|Author / Contributor(s):||Danielle Evans|
WINNER OF THE 2021 JOYCE CAROL OATES PRIZENAMED A BEST BOOK OF 2020 BY O MAGAZINE, THE NEW YORKER, THE WASHINGTON POST, REAL SIMPLE, THE GUARDIAN, AND MORE FINALIST FOR: THE STORY PRIZE, THE L.A. TIMES BOOK PRIZE, THE ASPEN WORDS LITERARY PRIZE, THE CHAUTAUQUA PRIZE "Sublime short stories of race, grief, and belonging . . . an extraordinary new collection . . ." --The New Yorker "Evans's new stories present rich plots reflecting on race relations, grief, and love . . ." --The New York Times Book Review, Editor's Choice "Danielle Evans demonstrates, once again, that she is the finest short story writer working today." --Roxane Gay, The New York Times -bestselling author of Difficult Women and Bad Feminist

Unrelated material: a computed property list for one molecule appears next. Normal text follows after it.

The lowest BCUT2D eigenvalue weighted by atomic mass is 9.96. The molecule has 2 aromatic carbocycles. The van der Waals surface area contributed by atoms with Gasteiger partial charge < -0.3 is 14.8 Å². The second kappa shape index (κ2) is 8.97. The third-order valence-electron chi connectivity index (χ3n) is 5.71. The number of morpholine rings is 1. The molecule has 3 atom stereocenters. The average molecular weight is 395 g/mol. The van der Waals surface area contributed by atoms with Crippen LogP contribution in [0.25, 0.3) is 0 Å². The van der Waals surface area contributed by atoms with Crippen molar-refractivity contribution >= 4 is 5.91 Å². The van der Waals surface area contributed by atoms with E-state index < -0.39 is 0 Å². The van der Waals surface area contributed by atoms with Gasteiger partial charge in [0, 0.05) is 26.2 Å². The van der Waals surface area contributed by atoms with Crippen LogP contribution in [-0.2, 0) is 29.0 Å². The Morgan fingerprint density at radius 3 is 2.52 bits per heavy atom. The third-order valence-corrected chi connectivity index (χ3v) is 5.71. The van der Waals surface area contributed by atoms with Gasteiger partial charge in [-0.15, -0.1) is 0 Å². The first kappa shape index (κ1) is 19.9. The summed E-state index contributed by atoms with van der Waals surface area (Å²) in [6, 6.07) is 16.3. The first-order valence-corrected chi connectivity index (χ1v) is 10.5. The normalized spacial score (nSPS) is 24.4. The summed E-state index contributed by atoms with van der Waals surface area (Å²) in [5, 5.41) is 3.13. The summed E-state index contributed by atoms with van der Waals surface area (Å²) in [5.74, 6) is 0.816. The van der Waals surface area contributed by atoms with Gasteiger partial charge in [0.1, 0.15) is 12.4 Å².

The award-winning author of Before You Suffocate Your Own Fool Self brings her signature voice and insight to the subjects of race, grief, apology, and American history. Danielle Evans is widely acclaimed for her blisteringly smart voice and X-ray insights into complex human relationships. With The Office of Historical Corrections, Evans zooms in on particular moments and relationships in her characters' lives in a way that allows them to speak to larger issues of race, culture, and history. She introduces us to Black and multiracial characters who are experiencing the universal confusions of lust and love, and getting walloped by grief--all while exploring how history haunts us, personally and collectively. Ultimately, she provokes us to think about the truths of American history--about who gets to tell them, and the cost of setting the record straight. In "Boys Go to Jupiter," a white college student tries to reinvent herself after a photo of her in a Confederate-flag bikini goes viral. In "Richard of York Gave Battle in Vain," a photojournalist is forced to confront her own losses while attending an old friend's unexpectedly dramatic wedding. And in the eye-opening title novella, a black scholar from Washington, DC, is drawn into a complex historical mystery that spans generations and puts her job, her love life, and her oldest friendship at risk.